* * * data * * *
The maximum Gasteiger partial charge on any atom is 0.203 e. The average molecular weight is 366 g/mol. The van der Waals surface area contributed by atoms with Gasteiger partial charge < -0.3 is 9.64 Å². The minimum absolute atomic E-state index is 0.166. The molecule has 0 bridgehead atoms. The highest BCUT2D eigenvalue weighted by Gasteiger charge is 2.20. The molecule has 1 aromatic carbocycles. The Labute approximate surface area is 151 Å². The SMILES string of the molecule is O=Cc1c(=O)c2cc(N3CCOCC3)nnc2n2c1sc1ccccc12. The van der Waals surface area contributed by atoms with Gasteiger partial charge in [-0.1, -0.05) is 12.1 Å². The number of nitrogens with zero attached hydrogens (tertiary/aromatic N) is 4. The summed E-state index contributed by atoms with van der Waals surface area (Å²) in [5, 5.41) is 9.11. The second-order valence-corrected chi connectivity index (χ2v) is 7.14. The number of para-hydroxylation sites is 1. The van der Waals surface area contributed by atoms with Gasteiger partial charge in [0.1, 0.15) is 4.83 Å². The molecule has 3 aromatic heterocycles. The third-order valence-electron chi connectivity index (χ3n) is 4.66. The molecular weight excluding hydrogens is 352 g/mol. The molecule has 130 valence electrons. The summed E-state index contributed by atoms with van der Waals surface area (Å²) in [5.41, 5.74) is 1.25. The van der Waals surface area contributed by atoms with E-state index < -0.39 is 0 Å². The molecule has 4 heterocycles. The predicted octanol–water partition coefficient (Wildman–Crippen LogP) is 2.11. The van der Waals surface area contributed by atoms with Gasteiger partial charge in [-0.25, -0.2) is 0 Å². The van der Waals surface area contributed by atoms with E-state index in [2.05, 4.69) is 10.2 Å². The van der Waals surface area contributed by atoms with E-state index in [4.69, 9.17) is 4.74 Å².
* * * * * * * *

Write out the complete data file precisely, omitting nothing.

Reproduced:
The maximum Gasteiger partial charge on any atom is 0.203 e. The average molecular weight is 366 g/mol. The van der Waals surface area contributed by atoms with Gasteiger partial charge < -0.3 is 9.64 Å². The minimum absolute atomic E-state index is 0.166. The molecule has 0 bridgehead atoms. The highest BCUT2D eigenvalue weighted by Gasteiger charge is 2.20. The molecule has 1 aromatic carbocycles. The Labute approximate surface area is 151 Å². The SMILES string of the molecule is O=Cc1c(=O)c2cc(N3CCOCC3)nnc2n2c1sc1ccccc12. The van der Waals surface area contributed by atoms with Gasteiger partial charge in [-0.1, -0.05) is 12.1 Å². The number of nitrogens with zero attached hydrogens (tertiary/aromatic N) is 4. The summed E-state index contributed by atoms with van der Waals surface area (Å²) in [5, 5.41) is 9.11. The second-order valence-corrected chi connectivity index (χ2v) is 7.14. The number of para-hydroxylation sites is 1. The van der Waals surface area contributed by atoms with Gasteiger partial charge in [0.1, 0.15) is 4.83 Å². The molecule has 3 aromatic heterocycles. The third-order valence-electron chi connectivity index (χ3n) is 4.66. The molecular weight excluding hydrogens is 352 g/mol. The molecule has 130 valence electrons. The summed E-state index contributed by atoms with van der Waals surface area (Å²) in [5.41, 5.74) is 1.25. The van der Waals surface area contributed by atoms with E-state index < -0.39 is 0 Å². The molecule has 4 heterocycles. The predicted octanol–water partition coefficient (Wildman–Crippen LogP) is 2.11. The van der Waals surface area contributed by atoms with Gasteiger partial charge in [-0.25, -0.2) is 0 Å². The van der Waals surface area contributed by atoms with E-state index in [2.05, 4.69) is 10.2 Å². The van der Waals surface area contributed by atoms with E-state index in [4.69, 9.17) is 4.74 Å².